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  • Writer's pictureJessica Taylor Yates

Conversations at brunch: Did you hear about Jess's dad? | Part 3

Updated: Jan 17

My dad doesn't get sick. Other people's dads get sick. My dad is Keith Richards.

Jess and her dad
Looks like we both loved weddings - Dad had three. Image: Supplied.

A new personal blog series exploring the highs and lows of the conversations you have at brunch.

This is Part 3 of a series. For a recap of Part 1, click here.


In mid-2020, my dad gave me a call.

"Hi beautiful. Look - it's not good. I've just been told I have liver cancer. And it's terminal."

I sat with my ear on the phone, shocked.

My dad doesn't get sick.

Other people's dads get sick.

My dad is Keith Richards.

My dad is the guy who partied through the 60s and 70s, smoked through the 80s and 90s, ate bad food through the 2000s, and was annoyingly going to outlive us all. He was 69, but looked and acted (and said) like he was in his late 40s or early 50s. He went to gigs and movies and shows and trips and restaurants and bars.

This is... my dad. My mum and dad were going to live they were 158. I hadn't even contemplated the idea that they wouldn't.

My dad, who only went to two restaurants, one for Italian and one for Hungarian.

My dad, who taught me about The Rolling Stones, The Who and The Beatles, and ended up teaching the whole neighbourhood when he would blast his music through his giant retro speakers on Saturday mornings.

My dad, who would drive us to school in his dressing gown, as if he was in an accident, he was 'ready to go.'

My dad, who told stories of going front row for The Eagles, partying with Glenn Wheatley and Michael Gudinski, working the kibbutz in Israel at Christmas and joining the girls basketball team at school to meet chicks.

My dad, who wore the same cowboy costume to every party, cooking chicken shashliks and provided cowboy shots for underaged teenagers at every single one of my fabulous high school parties.

My dad, who would sit and rate outfits on Fashion Police and always pick Sigourney Weaver when I would make him play celebrity crush.

My dad, who made sure we always called our auntie Vera, saw our Babi Ishka, went to synagogue for high holidays and broke the fast at Falafel Kitchen on Acland Street (early).

My dad, who would squeeze four kids in the back of his two door Honda Legend on a suspended license with no insurance to take us to the pool or movies at high speed smoking out the window.

My dad, who took my on the Big Slide at fetes even though I found out years later he was completely terrified of heights.

My dad, who actually played with us, like whale rider at the pool, robots at home and loved some Saturday morning Looney Toons just as much as we did.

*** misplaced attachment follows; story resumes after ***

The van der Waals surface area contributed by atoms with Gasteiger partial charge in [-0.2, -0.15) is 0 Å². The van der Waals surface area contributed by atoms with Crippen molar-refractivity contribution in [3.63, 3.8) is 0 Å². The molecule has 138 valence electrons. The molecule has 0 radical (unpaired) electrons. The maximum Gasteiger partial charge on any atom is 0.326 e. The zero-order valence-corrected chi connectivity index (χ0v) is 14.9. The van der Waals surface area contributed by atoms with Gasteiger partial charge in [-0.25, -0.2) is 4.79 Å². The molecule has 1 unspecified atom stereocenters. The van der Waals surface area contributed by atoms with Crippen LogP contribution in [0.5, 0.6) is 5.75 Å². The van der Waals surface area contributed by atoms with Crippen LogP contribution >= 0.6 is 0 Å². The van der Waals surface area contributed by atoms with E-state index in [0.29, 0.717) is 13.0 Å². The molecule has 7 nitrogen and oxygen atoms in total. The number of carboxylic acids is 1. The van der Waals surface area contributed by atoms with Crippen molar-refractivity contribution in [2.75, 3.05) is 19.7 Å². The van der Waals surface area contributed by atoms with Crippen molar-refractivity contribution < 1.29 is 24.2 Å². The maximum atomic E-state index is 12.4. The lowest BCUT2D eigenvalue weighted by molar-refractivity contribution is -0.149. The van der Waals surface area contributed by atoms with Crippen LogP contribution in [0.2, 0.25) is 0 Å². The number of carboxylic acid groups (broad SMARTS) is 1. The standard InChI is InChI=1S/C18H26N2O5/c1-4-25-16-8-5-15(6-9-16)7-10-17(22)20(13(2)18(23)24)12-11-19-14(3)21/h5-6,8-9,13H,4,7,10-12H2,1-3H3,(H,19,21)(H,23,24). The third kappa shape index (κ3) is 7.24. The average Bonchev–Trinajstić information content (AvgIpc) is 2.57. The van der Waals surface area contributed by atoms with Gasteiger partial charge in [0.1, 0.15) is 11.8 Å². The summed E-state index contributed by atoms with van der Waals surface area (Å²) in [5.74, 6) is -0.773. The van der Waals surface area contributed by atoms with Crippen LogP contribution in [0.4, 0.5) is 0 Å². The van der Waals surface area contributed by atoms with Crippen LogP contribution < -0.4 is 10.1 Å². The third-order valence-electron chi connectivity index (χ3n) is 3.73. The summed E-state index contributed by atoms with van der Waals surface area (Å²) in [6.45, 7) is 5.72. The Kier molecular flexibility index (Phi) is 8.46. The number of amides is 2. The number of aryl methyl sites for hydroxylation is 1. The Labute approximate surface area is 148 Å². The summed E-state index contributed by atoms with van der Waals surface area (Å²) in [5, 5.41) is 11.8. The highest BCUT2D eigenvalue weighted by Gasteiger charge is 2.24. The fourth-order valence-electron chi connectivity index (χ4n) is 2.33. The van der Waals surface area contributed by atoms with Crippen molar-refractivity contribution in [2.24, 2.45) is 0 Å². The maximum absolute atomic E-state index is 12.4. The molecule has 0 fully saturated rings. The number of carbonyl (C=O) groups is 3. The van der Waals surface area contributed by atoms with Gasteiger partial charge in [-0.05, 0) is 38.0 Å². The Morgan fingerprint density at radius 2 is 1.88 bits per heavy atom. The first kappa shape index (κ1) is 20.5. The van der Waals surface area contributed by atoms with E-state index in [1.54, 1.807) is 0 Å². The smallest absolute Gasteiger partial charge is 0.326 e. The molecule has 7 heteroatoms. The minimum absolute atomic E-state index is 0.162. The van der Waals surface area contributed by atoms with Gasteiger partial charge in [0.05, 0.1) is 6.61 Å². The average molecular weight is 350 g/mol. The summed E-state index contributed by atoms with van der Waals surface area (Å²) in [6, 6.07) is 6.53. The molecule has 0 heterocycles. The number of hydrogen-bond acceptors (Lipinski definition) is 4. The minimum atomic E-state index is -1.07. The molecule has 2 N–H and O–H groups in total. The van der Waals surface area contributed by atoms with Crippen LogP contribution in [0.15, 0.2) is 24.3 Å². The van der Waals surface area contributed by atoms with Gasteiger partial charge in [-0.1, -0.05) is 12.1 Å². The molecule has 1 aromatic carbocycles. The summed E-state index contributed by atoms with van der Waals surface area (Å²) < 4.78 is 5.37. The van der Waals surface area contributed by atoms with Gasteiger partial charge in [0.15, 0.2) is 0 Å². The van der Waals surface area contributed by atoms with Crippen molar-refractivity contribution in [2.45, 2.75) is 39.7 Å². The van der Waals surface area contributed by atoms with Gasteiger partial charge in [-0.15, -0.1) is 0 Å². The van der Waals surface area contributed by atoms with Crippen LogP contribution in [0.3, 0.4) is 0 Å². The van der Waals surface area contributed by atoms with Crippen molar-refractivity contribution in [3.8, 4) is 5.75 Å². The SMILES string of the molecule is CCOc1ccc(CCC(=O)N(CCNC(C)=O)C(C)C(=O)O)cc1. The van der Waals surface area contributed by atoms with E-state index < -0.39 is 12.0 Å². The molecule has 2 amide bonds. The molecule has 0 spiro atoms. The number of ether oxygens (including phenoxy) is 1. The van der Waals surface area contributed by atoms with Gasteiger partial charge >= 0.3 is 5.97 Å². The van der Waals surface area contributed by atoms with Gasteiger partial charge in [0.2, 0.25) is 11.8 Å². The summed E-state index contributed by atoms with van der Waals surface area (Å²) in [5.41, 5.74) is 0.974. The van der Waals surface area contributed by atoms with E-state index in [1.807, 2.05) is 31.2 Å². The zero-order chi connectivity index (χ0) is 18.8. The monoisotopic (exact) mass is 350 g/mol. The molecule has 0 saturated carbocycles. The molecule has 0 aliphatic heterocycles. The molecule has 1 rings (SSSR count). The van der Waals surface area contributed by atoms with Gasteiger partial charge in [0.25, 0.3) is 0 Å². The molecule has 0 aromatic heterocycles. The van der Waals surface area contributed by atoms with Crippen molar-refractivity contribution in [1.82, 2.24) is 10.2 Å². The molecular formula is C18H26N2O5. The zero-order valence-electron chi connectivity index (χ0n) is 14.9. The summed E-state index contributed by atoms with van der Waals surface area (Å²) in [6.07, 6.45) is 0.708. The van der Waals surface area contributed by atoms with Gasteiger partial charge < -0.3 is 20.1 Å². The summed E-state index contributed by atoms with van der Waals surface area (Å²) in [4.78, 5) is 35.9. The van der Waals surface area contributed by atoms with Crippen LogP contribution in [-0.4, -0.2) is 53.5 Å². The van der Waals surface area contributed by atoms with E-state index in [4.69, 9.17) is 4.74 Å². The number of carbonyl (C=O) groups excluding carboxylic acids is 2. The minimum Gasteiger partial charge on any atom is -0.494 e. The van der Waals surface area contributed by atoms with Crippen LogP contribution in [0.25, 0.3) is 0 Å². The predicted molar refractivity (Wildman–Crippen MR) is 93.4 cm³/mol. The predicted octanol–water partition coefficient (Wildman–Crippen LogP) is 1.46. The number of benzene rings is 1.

My dad, who forbade us from seeing any Harry Potter film at the cinema with anyone else, who wouldn't let me watch Charmed when I was 8 but allowed me to stay up watching Sex and the City when I was 13.

My dad, whose nickname for me was Beautiful.

My dad, who when he was sick of talking on the phone, would simply say 'I want to get off the phone now Beautiful, goodbye.'

My dad, who was fun, frustrating, hot-headed, emotionally stunted, insightful, strange, clever, silly, embarrassing, infuriating, rude, witty, stubborn, hysterical, crazy, wild, and incredibly loving.

He couldn't go, unfortunately.

I needed him to make the best Bolognese in the world, to take my future kids to weird attractions like the tiny train museum that opens just once a month for like five customers and is somehow still in business, to act out the Ace Ventura rhino scene, to replay the same god-awful VHS of The 10 Commandments he had 'edited' off TV in 1993 to show at every. Single. F*cking. Passover, to get me places that should take an hour in just 20 minutes with the fear of death the whole way, to tell me I'm beautiful and everyone who upsets me is an idiot (My partner would disagree with me needing the last part...)

There must have been a mistake.

"No," I replied.

"Yes Beautiful, that's what I said," he said dryly.

"I'm gonna beat this Beautiful, don't worry," he said. They were going to throw everything they had at him. There was even talks of him featuring in a new clinical trial that seemed to have good results.

It was a hard blow in the cold winter of deep lockdown, and it was only a few years after my mum had survived cancer after a life-saving transplant herself.

We joked a bit on the phone, as we tend to do, until he was ready to go ( usually with something like "The Voice is on Beautiful and I don't want to talk anymore, goodbye.")

I laughed with him and told him we had this, and then we just talked shit about Fashion Police and Britney Spears and other celebrity gossip and entertainment.

But when I hung up, I got in the shower, sat down, and cried and cried until I couldn't cry any more.


Me and dad at the 60s exhibit
Cowboy costume not pictured. Image: Supplied.

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